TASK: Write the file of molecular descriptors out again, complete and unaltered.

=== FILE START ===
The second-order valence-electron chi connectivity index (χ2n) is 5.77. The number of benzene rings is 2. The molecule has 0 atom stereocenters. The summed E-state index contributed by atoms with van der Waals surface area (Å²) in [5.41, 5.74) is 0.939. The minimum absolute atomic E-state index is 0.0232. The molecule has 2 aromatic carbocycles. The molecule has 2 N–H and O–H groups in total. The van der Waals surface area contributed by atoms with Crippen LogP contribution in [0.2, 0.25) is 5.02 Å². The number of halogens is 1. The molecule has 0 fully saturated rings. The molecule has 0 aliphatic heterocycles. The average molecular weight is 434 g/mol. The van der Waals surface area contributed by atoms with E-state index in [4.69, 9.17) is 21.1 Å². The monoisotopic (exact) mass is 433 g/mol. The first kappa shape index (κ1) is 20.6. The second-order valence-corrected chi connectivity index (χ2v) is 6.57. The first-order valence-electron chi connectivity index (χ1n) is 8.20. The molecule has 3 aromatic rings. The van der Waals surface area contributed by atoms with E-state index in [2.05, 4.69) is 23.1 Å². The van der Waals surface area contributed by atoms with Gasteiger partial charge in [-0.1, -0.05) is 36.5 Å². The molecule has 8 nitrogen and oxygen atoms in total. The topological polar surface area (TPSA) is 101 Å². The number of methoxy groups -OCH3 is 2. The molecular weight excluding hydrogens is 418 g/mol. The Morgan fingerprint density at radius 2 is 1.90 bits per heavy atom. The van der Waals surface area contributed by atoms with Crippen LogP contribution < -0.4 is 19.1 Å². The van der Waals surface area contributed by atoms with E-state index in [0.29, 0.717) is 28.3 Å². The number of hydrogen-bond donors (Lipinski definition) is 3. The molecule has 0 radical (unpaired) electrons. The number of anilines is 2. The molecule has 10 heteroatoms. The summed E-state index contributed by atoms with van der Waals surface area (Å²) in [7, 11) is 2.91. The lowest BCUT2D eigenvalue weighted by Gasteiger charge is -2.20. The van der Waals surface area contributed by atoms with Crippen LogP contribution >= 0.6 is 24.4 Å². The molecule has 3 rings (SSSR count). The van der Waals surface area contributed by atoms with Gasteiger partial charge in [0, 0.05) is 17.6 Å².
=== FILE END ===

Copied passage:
The second-order valence-electron chi connectivity index (χ2n) is 5.77. The number of benzene rings is 2. The molecule has 0 atom stereocenters. The summed E-state index contributed by atoms with van der Waals surface area (Å²) in [5.41, 5.74) is 0.939. The minimum absolute atomic E-state index is 0.0232. The molecule has 2 aromatic carbocycles. The molecule has 2 N–H and O–H groups in total. The van der Waals surface area contributed by atoms with Crippen LogP contribution in [0.2, 0.25) is 5.02 Å². The number of halogens is 1. The molecule has 0 fully saturated rings. The molecule has 0 aliphatic heterocycles. The average molecular weight is 434 g/mol. The van der Waals surface area contributed by atoms with E-state index in [4.69, 9.17) is 21.1 Å². The monoisotopic (exact) mass is 433 g/mol. The first kappa shape index (κ1) is 20.6. The second-order valence-corrected chi connectivity index (χ2v) is 6.57. The first-order valence-electron chi connectivity index (χ1n) is 8.20. The molecule has 3 aromatic rings. The van der Waals surface area contributed by atoms with E-state index in [2.05, 4.69) is 23.1 Å². The van der Waals surface area contributed by atoms with Gasteiger partial charge in [-0.1, -0.05) is 36.5 Å². The molecule has 8 nitrogen and oxygen atoms in total. The topological polar surface area (TPSA) is 101 Å². The number of methoxy groups -OCH3 is 2. The molecular weight excluding hydrogens is 418 g/mol. The Morgan fingerprint density at radius 2 is 1.90 bits per heavy atom. The van der Waals surface area contributed by atoms with Crippen LogP contribution < -0.4 is 19.1 Å². The van der Waals surface area contributed by atoms with E-state index in [0.29, 0.717) is 28.3 Å². The number of hydrogen-bond donors (Lipinski definition) is 3. The molecule has 0 radical (unpaired) electrons. The number of anilines is 2. The molecule has 10 heteroatoms. The summed E-state index contributed by atoms with van der Waals surface area (Å²) in [7, 11) is 2.91. The lowest BCUT2D eigenvalue weighted by Gasteiger charge is -2.20. The van der Waals surface area contributed by atoms with Crippen LogP contribution >= 0.6 is 24.4 Å². The molecule has 3 rings (SSSR count). The van der Waals surface area contributed by atoms with Gasteiger partial charge in [0, 0.05) is 17.6 Å².